I now confess to having said and written many, many stupid things in my life, one of which was published as a sidebar (no mere letter to the editor) in Christianity Today 35-40 years ago. So there’s hope for Matthew Lee Anderson, who currently thinks l’affaire Louis Giglio is no big deal and should be shrugged off, but who may grow up some day to be an old curmudgeon who more accurately-if-cynically perceives the eventuality of gathering clouds.
I confess that I not infrequently weep a bit at concerts. Music can do that to me. But Friday night, at Purdue Convocations, Delfeayo Marsalis and his Octet had just taken the stage when it started. It was surprising and maybe a little embarrassing.
I think what brought it on was the conjoining of the Marsalis family to Duke Ellington. What an amazing contribution they’ve made to America’s distinctive contribution to the music of the world!
They reduced me to tears again when Delfeayo and his pianist did a very soft, very lushly-harmonized, encore version of Louis Armstrong’s “What A Beautiful World.”
Shakespeare didn’t hurt, either.
(I just noticed I have no category for music. Much as I love it, I lack the vocabulary to write about it technically.)
I confess that I spent too much time here venting my spleen pointedly at something a friend posted on Facebook, the posting of which spleen-venting could easily have strained our friendship.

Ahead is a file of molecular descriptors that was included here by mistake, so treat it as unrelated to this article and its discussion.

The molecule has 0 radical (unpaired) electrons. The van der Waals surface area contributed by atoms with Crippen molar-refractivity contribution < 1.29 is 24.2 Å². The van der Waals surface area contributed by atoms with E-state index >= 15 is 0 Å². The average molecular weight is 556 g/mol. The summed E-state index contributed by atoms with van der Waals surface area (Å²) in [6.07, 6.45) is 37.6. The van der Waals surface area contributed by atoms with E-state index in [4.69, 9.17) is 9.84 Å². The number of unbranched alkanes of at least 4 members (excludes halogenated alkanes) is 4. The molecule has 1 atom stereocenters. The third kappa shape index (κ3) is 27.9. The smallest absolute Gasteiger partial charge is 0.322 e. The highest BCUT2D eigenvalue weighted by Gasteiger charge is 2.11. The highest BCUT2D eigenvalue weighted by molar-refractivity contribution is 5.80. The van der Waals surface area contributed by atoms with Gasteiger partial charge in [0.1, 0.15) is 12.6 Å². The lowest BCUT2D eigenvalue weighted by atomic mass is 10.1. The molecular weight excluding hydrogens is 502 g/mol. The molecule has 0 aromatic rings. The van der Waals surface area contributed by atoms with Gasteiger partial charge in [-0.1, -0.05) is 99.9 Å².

Pointed references now pointedly omitted to protect the friendship, the point I wanted to make remains valid.
I was reminded by the posting that sex sells everything now, including female Contemporary Christian Music artists, which in turn put me in mind of the short essay by S.M. Hutchens from which this lead is taken:
On a recent visit to a fairly typical Evangelical church, we were treated to one of its regular features. A handsome young woman, attractively dressed, stood before the congregation with an eight-inch microphone, the head of which she held gently to her lips while she writhed and cooed a song in which she, with closed eyes and beckoning gestures, begged Jesus, as she worked her way toward its climax, to come fill her emptiness. The crowd liked it.
Her song had a different effect on me than I suspect she thought it would. It did, perhaps, bring me closer to Jesus, but by bringing me closer to the sinfulness of my own heart, the kind of heart that would be excited to lust by a pretty woman begging to be filled, and that would be instructed by its conscience to avert the eyes until she was done with her performance.
It also made me wonder if her husband, sitting by while she went through her show, was doing his duty by her, since she seemed to have a large surplus of the sort of womanly energy that husbands like to see. (One can only account for these displays by Christian wives and daughters by the unquestioned acceptance in Christian homes of feminist assumptions about obedience not owed to husbands and fathers.) These are not particularly pious thoughts, but I rather doubt that I was alone, and as I write am in no humor to pretend otherwise ….